Thermo Electron Corporation (NYSE: TMO) (incorporated 1956) was a major provider of analytical instruments and services for a variety of domains. Thermo Electron was co-founded in 1956 by George N. Hatsopoulos (DOB 07/01/1927), Peter M. Nomikos (DOB 26/02/1932). Hatsopoulos is a MIT PhD in mechanical engineering and Nomikos a Harvard Business School graduate.[1]

After graduating from Northeastern University in 1959 John Hatsopoulos[2] (brother of George) joined the company as CFO. Arvin Smith joined the company in 1970 later serving as President from January 1998.[3]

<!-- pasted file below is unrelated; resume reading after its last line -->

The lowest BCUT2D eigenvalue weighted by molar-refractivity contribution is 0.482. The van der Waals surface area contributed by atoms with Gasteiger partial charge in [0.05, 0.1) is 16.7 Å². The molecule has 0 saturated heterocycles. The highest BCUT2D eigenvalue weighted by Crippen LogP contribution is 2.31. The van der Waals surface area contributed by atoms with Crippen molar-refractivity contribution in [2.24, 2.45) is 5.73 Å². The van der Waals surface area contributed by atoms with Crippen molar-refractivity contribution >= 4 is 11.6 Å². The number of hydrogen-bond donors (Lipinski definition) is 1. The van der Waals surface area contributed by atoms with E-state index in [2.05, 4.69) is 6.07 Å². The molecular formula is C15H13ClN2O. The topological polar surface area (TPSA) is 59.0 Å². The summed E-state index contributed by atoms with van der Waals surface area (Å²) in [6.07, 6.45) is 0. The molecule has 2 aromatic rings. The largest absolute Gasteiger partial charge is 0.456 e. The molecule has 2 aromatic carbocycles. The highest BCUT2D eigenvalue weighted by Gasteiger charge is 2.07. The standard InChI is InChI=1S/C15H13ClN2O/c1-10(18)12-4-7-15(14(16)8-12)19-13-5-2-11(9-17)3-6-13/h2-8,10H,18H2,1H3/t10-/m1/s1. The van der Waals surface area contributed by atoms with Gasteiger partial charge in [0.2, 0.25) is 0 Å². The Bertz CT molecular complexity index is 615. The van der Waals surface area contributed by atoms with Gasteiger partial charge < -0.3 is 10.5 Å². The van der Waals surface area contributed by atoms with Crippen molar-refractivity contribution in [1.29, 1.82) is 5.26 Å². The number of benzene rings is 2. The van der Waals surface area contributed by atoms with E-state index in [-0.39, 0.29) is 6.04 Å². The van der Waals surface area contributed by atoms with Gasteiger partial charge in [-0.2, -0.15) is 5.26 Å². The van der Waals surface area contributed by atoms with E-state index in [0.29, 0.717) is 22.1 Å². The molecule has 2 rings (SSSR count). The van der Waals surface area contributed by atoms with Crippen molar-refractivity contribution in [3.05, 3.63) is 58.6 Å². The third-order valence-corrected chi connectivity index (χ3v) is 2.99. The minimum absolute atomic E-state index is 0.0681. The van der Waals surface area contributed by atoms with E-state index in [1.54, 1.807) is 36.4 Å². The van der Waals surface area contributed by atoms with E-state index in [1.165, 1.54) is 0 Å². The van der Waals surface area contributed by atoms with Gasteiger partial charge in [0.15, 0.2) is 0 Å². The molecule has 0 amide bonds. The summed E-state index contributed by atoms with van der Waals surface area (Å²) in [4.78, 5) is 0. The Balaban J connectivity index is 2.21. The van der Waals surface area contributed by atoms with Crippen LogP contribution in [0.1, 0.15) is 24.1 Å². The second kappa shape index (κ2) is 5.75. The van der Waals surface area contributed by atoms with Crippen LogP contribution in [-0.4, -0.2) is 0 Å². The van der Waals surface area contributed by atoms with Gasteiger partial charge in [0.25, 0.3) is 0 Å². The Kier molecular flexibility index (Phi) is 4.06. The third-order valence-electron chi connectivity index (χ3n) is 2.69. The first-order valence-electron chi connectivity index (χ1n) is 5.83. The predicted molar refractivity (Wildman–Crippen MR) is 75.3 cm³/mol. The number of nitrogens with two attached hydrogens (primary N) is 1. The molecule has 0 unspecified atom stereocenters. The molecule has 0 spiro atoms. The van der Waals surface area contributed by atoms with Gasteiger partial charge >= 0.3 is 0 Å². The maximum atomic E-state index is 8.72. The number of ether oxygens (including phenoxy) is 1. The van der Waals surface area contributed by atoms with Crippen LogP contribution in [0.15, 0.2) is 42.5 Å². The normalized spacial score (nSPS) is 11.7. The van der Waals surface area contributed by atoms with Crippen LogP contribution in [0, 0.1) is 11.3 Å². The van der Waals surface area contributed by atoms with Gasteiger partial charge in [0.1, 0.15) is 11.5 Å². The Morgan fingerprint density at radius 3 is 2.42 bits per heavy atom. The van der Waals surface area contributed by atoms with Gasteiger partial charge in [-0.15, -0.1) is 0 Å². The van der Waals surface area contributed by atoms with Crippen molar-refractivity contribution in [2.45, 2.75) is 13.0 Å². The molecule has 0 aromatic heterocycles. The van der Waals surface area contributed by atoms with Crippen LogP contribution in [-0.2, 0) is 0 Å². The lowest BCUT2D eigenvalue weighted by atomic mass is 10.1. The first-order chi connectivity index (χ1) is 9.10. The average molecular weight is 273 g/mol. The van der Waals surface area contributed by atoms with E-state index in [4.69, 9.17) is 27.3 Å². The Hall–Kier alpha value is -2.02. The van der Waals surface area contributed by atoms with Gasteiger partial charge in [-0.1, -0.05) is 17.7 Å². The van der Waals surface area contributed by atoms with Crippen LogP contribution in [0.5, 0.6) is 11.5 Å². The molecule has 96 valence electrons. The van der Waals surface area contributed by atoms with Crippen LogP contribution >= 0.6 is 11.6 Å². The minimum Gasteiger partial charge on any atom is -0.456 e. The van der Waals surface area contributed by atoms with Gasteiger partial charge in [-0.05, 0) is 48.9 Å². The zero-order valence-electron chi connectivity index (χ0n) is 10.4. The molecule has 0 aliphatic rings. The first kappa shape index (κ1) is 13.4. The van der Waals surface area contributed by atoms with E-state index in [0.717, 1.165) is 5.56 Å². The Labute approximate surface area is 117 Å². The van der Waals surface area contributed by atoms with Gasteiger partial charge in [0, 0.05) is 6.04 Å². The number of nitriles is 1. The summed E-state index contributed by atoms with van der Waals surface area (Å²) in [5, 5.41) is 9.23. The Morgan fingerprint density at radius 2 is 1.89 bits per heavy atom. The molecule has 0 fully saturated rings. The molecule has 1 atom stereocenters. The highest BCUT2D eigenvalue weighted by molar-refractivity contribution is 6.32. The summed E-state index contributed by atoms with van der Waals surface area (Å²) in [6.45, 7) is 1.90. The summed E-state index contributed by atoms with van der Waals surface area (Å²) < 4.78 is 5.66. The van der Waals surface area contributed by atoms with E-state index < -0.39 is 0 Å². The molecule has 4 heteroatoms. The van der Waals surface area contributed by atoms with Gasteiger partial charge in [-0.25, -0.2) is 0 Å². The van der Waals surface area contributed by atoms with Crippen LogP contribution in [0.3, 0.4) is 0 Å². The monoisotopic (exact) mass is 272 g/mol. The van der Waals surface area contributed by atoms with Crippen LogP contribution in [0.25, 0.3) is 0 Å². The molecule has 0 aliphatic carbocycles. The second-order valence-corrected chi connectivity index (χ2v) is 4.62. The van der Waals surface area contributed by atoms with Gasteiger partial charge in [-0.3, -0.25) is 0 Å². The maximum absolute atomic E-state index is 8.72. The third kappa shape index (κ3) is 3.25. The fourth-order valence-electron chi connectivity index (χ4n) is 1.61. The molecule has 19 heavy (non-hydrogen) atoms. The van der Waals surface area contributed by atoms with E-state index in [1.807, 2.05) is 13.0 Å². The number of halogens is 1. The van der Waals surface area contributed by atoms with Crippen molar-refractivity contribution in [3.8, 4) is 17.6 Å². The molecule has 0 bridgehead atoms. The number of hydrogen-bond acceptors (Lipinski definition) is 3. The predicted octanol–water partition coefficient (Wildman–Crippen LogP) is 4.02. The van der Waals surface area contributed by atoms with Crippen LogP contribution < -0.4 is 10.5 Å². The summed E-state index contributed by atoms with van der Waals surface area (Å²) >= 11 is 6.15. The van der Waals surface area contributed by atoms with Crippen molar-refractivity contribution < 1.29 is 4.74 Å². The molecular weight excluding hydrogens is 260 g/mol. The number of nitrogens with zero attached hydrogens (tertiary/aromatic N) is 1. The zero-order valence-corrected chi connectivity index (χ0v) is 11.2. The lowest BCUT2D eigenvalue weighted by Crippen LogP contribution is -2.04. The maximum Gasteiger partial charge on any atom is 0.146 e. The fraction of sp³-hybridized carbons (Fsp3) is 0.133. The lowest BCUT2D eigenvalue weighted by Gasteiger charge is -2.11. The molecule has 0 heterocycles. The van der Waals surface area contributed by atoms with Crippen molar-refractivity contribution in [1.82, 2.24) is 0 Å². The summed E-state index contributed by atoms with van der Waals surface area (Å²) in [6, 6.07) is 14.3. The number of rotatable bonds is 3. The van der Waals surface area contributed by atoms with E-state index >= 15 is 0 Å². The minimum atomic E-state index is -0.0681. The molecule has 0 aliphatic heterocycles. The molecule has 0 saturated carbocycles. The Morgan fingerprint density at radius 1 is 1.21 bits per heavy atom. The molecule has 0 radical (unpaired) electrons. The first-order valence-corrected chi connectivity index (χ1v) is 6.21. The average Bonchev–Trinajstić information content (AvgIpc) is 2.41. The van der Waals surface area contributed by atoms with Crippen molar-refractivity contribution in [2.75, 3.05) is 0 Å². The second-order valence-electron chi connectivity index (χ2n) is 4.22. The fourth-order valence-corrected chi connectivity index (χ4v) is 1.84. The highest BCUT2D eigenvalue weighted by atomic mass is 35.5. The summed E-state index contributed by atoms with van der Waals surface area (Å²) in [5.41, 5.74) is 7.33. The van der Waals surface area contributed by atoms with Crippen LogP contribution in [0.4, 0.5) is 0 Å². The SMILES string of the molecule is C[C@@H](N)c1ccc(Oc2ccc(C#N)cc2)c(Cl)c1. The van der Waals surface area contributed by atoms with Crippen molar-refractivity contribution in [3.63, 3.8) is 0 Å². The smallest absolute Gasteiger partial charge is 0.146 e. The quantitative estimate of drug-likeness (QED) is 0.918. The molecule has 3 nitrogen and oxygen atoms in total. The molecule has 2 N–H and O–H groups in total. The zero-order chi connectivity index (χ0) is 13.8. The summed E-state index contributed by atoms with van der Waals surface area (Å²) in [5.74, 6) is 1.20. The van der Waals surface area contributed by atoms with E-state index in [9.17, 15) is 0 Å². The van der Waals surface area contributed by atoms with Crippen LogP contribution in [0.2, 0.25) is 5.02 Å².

In 2011, Thermo Fisher Scientific, its successor, had revenues of over $11 billion, and employed 37,000 people.

On May 14, 2006, Thermo and Fisher Scientific announced that they would merge in a tax-free, stock-for-stock exchange. The merged company became Thermo Fisher Scientific. On November 9, 2006, the companies announced that the merger had been completed.[4] However, the Federal Trade Commission ruled that this acquisition was anticompetitive with regard to centrifugal evaporators, requiring Fisher to divest Genevac.[5] In April 2007, Genevac was sold to Riverlake Partners LLC[6] and the merger closed with FTC approval.[7]


  • Zetatron, a high-voltage vacuum tube device that generates a stream of neutrons


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